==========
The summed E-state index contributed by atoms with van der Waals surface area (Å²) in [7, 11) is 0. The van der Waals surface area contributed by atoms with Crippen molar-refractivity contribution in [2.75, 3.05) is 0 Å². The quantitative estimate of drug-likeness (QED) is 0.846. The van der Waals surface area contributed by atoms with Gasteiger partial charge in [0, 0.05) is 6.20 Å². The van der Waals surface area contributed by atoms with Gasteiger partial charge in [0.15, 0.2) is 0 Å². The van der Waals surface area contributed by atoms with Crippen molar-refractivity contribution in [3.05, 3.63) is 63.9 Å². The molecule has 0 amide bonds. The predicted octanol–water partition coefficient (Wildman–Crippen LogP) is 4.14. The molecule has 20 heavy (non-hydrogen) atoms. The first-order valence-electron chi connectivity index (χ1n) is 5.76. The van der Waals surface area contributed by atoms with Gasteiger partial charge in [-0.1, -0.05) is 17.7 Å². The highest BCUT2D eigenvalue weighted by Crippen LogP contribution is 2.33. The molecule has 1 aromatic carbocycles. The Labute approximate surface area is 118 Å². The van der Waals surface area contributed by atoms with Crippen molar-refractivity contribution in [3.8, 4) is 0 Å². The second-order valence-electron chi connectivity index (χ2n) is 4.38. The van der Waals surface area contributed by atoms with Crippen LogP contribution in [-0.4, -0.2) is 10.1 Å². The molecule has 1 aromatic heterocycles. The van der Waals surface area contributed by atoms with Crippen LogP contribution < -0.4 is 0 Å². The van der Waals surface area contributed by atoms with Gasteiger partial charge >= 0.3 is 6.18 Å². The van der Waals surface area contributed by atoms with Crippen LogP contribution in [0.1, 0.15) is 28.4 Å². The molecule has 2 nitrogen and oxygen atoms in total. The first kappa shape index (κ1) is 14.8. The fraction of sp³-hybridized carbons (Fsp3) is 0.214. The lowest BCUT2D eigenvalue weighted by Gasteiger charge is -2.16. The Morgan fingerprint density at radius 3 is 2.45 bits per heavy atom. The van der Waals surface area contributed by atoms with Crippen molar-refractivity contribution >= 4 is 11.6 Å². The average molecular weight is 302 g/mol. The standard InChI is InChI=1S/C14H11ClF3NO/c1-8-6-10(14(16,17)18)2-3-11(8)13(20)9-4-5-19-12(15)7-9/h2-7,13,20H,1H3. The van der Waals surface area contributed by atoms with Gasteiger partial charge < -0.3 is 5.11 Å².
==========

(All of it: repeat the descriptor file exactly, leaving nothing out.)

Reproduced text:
The summed E-state index contributed by atoms with van der Waals surface area (Å²) in [7, 11) is 0. The van der Waals surface area contributed by atoms with Crippen molar-refractivity contribution in [2.75, 3.05) is 0 Å². The quantitative estimate of drug-likeness (QED) is 0.846. The van der Waals surface area contributed by atoms with Gasteiger partial charge in [0, 0.05) is 6.20 Å². The van der Waals surface area contributed by atoms with Gasteiger partial charge in [0.15, 0.2) is 0 Å². The van der Waals surface area contributed by atoms with Crippen molar-refractivity contribution in [3.05, 3.63) is 63.9 Å². The molecule has 0 amide bonds. The predicted octanol–water partition coefficient (Wildman–Crippen LogP) is 4.14. The molecule has 20 heavy (non-hydrogen) atoms. The first-order valence-electron chi connectivity index (χ1n) is 5.76. The van der Waals surface area contributed by atoms with Gasteiger partial charge in [-0.1, -0.05) is 17.7 Å². The highest BCUT2D eigenvalue weighted by Crippen LogP contribution is 2.33. The molecule has 1 aromatic carbocycles. The Labute approximate surface area is 118 Å². The van der Waals surface area contributed by atoms with Crippen molar-refractivity contribution in [3.8, 4) is 0 Å². The second-order valence-electron chi connectivity index (χ2n) is 4.38. The van der Waals surface area contributed by atoms with Crippen LogP contribution in [-0.4, -0.2) is 10.1 Å². The molecule has 1 aromatic heterocycles. The van der Waals surface area contributed by atoms with Crippen LogP contribution < -0.4 is 0 Å². The van der Waals surface area contributed by atoms with Gasteiger partial charge >= 0.3 is 6.18 Å². The van der Waals surface area contributed by atoms with Crippen LogP contribution in [0.1, 0.15) is 28.4 Å². The molecule has 2 nitrogen and oxygen atoms in total. The first kappa shape index (κ1) is 14.8. The fraction of sp³-hybridized carbons (Fsp3) is 0.214. The lowest BCUT2D eigenvalue weighted by Gasteiger charge is -2.16. The Morgan fingerprint density at radius 3 is 2.45 bits per heavy atom. The van der Waals surface area contributed by atoms with Crippen molar-refractivity contribution >= 4 is 11.6 Å². The average molecular weight is 302 g/mol. The standard InChI is InChI=1S/C14H11ClF3NO/c1-8-6-10(14(16,17)18)2-3-11(8)13(20)9-4-5-19-12(15)7-9/h2-7,13,20H,1H3. The van der Waals surface area contributed by atoms with Gasteiger partial charge < -0.3 is 5.11 Å².